In a way, a Nowist mindset is about active optimism. You don’t just passively pretend that good things will happen. Instead you believe that you can make good things happen. And then you take action that will lead to a better future.

We need the ability to consider the past and the future, and we benefit when we can see our actions as connected with what happens to us. The best things are likely to happen when we combine the ability to look back and look ahead with the willingness to leap into action. We look while leaping, and leap while looking.

Let go to get going

Of all of the studies you cite in your research, what surprised you most? 

Does Your Body Language Signal Confidence or Weakness?

Ever experience social anxiety or been nervous about an upcoming meeting or job interview? Social psychologist, Amy Cuddy has outlined some simple practices that can help anyone in stressful situations.

Her research indicates that body language can signal power or weakness:

 

“Don’t fake it ‘til you make it; fake it ‘til you become it.” -Amy Cuddy

 

Body Language that Signals Weakness and Negativity:

  • Slumping
  • Making yourself small
  • Touching your face or neck
  • Folding your arms

 

Body Language that Signals Confidence and Positivity:

  • Standing up tall
  • Making eye contact
  • Smiling

So we know body language can definitely affect the way others perceive us, but can it affect the way we perceive ourselves?


“Do our nonverbals govern the way we think and feel about ourselves?”

According to Cuddy’s research, the answer is a resounding yes.

Try it.

Force yourself to smile for five minutes straight and you will begin to feel happy.

Our bodies can change our minds. There are definite physiological differences depending on your body pose. In one study, Curry had a group of people adopt low power poses and the other group high power poses.

 


Research: Powerful body language can cause hormonal changes in the body.

 

Boost Your Own Confidence

Afterwards, their saliva was tested and the people with the high power poses had testosterone increase by 20% versus a decrease in testosterone by 10% in the other group. Actual hormonal changes take place in the body.

The group that practiced the positive body pose were much more passionate, authentic and captivating as compared to the negative group. But here’s the kicker, it wasn’t that these individuals were putting on false airs, they were simply comfortable enough to be themselves.

 


“Our bodies change our minds.” -Amy Cuddy

 

Strike a Confident Pose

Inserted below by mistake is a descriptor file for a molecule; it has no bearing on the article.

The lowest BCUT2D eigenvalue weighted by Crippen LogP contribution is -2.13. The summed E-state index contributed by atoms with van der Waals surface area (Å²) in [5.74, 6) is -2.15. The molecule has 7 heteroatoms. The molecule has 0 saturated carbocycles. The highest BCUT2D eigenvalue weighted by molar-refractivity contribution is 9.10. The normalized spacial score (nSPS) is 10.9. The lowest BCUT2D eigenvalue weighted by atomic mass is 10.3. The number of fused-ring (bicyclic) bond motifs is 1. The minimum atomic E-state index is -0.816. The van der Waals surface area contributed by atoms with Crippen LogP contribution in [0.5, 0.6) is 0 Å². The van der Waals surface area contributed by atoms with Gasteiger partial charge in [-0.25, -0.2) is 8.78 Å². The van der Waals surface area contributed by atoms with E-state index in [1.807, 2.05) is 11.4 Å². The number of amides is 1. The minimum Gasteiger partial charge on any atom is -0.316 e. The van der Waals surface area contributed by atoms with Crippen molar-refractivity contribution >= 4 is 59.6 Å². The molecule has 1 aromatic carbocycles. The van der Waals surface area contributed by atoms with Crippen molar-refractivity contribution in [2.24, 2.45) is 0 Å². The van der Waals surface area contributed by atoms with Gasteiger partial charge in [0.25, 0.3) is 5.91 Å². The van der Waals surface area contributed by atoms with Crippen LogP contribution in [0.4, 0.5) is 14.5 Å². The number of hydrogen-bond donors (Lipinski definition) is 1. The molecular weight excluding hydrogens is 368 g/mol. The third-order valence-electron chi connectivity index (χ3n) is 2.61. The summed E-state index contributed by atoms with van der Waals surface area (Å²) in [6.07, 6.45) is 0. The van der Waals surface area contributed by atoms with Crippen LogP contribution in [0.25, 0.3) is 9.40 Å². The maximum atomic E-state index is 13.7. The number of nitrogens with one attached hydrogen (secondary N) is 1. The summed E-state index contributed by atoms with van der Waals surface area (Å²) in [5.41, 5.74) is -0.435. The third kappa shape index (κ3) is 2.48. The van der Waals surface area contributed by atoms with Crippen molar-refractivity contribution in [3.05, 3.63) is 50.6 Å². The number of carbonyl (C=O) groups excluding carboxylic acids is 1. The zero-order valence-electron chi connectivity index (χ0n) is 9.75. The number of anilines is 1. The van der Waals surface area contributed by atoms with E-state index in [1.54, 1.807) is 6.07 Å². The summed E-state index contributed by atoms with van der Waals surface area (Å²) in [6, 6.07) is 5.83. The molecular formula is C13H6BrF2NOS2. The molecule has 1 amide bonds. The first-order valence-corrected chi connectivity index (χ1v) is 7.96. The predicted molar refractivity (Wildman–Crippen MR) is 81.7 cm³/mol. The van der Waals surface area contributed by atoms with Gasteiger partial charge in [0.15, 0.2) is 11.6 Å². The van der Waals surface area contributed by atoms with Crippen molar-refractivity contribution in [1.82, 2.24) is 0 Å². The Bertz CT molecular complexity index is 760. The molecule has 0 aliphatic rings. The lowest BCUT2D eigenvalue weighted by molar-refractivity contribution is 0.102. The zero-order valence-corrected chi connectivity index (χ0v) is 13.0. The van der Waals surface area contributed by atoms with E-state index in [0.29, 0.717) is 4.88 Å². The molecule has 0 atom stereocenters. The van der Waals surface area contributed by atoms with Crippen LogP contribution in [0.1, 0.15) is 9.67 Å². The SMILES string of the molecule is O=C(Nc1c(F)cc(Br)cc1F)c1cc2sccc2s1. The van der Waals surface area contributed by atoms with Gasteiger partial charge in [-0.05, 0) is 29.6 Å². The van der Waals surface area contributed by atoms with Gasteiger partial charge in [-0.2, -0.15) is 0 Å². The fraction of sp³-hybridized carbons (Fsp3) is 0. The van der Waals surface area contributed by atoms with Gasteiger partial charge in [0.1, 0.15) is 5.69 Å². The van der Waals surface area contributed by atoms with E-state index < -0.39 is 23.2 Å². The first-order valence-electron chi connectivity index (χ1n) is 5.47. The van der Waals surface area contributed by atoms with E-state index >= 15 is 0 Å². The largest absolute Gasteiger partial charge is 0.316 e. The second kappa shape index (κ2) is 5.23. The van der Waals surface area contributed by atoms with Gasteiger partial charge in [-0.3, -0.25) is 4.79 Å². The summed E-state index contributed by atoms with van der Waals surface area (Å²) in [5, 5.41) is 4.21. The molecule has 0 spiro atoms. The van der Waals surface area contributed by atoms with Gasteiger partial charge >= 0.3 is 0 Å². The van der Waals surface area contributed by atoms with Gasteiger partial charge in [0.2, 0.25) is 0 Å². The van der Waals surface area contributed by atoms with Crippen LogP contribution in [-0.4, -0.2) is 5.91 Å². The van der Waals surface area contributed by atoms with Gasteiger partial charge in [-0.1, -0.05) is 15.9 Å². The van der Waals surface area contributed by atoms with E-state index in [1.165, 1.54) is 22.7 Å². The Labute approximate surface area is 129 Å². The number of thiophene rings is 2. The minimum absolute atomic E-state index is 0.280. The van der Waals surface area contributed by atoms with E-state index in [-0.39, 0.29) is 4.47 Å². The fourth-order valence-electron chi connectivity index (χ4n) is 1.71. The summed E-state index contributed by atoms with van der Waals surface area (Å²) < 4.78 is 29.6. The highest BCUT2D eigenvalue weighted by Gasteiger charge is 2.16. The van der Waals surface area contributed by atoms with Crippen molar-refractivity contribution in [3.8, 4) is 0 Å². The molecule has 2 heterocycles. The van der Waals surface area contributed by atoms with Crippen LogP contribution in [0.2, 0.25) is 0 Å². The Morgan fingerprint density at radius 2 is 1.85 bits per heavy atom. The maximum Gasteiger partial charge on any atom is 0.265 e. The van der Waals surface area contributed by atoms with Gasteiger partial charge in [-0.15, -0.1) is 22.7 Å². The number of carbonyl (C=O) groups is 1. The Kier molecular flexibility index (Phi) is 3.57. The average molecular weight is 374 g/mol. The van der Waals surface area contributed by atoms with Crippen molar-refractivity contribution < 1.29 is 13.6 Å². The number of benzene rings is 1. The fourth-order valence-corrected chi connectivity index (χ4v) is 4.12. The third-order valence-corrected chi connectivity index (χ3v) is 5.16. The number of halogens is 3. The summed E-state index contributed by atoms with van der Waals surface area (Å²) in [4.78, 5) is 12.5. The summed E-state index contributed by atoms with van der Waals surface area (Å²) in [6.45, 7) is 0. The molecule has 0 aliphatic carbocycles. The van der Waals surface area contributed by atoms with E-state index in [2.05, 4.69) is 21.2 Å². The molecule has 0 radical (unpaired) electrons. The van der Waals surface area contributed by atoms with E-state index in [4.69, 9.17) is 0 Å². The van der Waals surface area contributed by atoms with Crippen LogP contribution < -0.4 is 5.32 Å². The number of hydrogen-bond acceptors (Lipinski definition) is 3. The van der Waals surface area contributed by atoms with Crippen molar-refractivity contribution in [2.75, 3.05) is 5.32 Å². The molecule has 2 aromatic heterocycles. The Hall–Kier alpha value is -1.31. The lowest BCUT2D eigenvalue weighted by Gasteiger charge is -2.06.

Leaders: Choose Your Season

Time to Pause

This morning I went for a walk in the woods behind my house. It’s that time of year when winter’s line is blurring into spring, and spring is beginning to win. The trees remain leafless, and yet, if you look closely enough, you can see the tiniest hints of green scattered here and there. Days are beginning to shift and I feel the restlessness of nature. A slight wind is at first cold and biting before it shifts to a warm, teasing breeze. Walking to the back of the house, I glance up and watch quietly as a small bird ducks under the deck, carrying twigs to make a nest. Spring, undoubtedly, is on the way.

The changing of the seasons. I’m not sure why, but it makes me stop and think more. It’s time for a pause, a look back and a look ahead.  Spring is an exciting time, filled with new possibilities.  To fully take advantage of its hope, we need to discard what we are carrying to free us to take on new opportunities.

 

“You cannot change the seasons, but you can change yourself.” –Jim Rohn

 

Behind us, let’s leave:

  • The ideas of yesterday that didn’t work.
  • The insults and criticisms that others launched, still clawing at us.
  • The clutter of our lives. Yes, spring cleaning allows us to remove the physical clutter. But don’t stop there. It’s the spring cleaning of our thoughts that will yield a great future.
  • The missed goals of what we didn’t do. Holding onto them will only weigh us down.
  • The negative people who don’t believe in us and don’t join our vision.
  • The regrets of yesterday that we continue to allow to rule over today.

 

“Each of us is imbued with the power to choose to the season of our mind.” -Skip Prichard

Leadership Tip: Leave behind the negative people who don’t join your vision.

 

Ahead of us, let’s grab onto:

  • The dream that we shoved into the drawer, but hold onto.
  • The new idea that may prove to be the catalyst of our future.
  • The untried, the experiment, the positive.
  • The new friends who inspire us and push us out of our comfort zone.
  • The wisdom of the past that whispers its undeniable truth.
  • The happiness that trembles just beneath the surface, wanting to inspire.

“Leadership is a choice, not a position.” -Stephen Covey

Leadership Tip: Embrace friends who inspire and push you out of your comfort zone.